Our posturings, our imagined self-importance, the delusion that we have some privileged position in the universe, are challenged by this point of pale light. Our planet is a lonely speck in the great enveloping cosmic dark. In our obscurity – in all this vastness – there is no hint that help will come from elsewhere to save us from ourselves. The Earth is the only world known, so far, to harbor life. There is nowhere else, at least in the near future, to which our species could migrate. Visit, yes. Settle, not yet. Like it or not, for the moment, the Earth is where we make our stand. It has been said that astronomy is a humbling and character-building experience. There is perhaps no better demonstration of the folly of human conceits than this distant image of our tiny world. To me, it underscores our responsibility to deal more kindly with one another and to preserve and cherish the pale blue dot, the only home we’ve ever known. —Carl Sagan, Pale Blue Dot: A Vision of the Human Future in Space, 1997 reprint, pp. xv–xvi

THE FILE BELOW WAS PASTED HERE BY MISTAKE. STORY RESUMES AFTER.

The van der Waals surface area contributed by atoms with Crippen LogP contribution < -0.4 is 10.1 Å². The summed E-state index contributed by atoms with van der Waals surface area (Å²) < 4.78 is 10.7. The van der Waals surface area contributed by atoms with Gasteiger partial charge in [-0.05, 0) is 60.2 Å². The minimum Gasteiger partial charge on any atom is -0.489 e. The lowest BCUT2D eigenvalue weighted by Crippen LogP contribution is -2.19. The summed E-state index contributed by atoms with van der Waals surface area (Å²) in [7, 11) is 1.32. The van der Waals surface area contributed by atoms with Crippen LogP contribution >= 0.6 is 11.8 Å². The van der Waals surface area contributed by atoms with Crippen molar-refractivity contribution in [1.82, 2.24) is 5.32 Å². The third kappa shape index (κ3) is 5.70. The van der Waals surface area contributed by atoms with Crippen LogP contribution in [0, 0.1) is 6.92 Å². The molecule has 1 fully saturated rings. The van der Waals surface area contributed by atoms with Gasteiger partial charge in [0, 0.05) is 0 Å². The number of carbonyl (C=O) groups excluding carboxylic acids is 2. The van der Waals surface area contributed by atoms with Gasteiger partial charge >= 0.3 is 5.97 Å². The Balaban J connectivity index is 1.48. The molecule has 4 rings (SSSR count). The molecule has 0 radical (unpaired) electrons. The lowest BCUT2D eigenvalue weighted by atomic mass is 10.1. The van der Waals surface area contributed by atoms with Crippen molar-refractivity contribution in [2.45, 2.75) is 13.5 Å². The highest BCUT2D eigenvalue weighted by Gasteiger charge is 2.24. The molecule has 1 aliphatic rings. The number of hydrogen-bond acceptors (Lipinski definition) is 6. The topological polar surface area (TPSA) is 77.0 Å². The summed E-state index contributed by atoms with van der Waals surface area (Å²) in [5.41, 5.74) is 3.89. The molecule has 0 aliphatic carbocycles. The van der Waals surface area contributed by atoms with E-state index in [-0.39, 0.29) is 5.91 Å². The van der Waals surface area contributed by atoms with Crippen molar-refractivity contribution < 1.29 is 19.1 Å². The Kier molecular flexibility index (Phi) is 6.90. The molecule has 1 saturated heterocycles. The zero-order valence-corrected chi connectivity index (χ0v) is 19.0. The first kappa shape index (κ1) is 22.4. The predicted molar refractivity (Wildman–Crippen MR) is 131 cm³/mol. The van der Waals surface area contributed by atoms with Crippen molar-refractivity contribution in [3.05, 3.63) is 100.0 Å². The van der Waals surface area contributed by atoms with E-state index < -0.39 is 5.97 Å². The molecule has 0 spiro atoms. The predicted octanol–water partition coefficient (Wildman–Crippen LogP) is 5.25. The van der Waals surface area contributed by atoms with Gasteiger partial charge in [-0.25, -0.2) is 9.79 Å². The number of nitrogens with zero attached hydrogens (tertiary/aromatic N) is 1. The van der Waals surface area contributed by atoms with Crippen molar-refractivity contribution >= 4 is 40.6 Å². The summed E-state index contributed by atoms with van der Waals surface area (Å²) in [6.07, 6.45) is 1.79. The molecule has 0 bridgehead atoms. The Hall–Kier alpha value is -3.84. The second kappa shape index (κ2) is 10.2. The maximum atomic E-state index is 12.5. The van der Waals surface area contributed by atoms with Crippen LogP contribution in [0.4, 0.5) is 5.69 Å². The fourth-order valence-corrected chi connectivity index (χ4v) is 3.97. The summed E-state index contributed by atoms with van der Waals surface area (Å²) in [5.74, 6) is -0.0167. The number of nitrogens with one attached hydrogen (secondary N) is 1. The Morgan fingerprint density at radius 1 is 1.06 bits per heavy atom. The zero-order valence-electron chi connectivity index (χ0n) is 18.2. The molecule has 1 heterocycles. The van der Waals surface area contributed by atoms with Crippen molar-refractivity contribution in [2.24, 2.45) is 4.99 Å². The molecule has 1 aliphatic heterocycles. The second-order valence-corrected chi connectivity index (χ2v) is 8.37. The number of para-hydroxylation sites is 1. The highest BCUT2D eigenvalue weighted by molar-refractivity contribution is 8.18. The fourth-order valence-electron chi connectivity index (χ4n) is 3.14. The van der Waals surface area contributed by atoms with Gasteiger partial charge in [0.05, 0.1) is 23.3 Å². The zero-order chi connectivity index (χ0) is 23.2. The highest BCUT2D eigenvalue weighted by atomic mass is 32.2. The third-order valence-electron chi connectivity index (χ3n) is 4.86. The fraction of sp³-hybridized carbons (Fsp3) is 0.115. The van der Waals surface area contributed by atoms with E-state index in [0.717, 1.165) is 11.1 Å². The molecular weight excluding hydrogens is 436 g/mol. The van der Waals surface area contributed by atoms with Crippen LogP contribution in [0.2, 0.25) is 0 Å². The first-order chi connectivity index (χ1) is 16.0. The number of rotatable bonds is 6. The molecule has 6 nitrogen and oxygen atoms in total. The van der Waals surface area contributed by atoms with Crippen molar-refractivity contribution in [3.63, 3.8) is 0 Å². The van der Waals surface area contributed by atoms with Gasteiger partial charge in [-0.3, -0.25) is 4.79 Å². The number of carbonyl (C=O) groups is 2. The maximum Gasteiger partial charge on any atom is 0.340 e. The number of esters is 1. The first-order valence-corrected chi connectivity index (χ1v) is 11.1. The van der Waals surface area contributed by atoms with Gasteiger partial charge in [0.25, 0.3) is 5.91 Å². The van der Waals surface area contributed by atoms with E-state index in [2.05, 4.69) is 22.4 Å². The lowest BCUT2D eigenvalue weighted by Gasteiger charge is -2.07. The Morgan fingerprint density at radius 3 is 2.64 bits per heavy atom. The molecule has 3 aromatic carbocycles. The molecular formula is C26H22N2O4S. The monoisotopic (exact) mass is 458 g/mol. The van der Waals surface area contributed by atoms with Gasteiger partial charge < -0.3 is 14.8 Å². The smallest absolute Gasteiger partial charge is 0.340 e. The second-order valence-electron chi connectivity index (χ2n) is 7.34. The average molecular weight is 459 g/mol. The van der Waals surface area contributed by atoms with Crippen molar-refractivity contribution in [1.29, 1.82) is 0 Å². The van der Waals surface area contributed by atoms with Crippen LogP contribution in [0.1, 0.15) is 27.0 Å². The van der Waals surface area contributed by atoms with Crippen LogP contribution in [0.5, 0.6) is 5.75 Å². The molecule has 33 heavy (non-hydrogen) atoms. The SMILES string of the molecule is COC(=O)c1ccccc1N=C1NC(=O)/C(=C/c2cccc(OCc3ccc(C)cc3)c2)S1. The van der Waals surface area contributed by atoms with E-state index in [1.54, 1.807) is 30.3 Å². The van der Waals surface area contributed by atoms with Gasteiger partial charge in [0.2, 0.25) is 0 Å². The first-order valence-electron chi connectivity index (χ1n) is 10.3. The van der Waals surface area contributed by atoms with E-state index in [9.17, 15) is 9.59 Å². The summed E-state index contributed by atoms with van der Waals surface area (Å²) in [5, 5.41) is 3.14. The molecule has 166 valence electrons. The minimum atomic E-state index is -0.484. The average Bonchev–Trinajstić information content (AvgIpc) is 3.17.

The tortoise. It was on its back by the side of the road in Mexico. Your mother turned it over. She was helping it. I know. But why? That’s what we do; when we see something that’s in pain or in trouble, we try to help it. Empathy?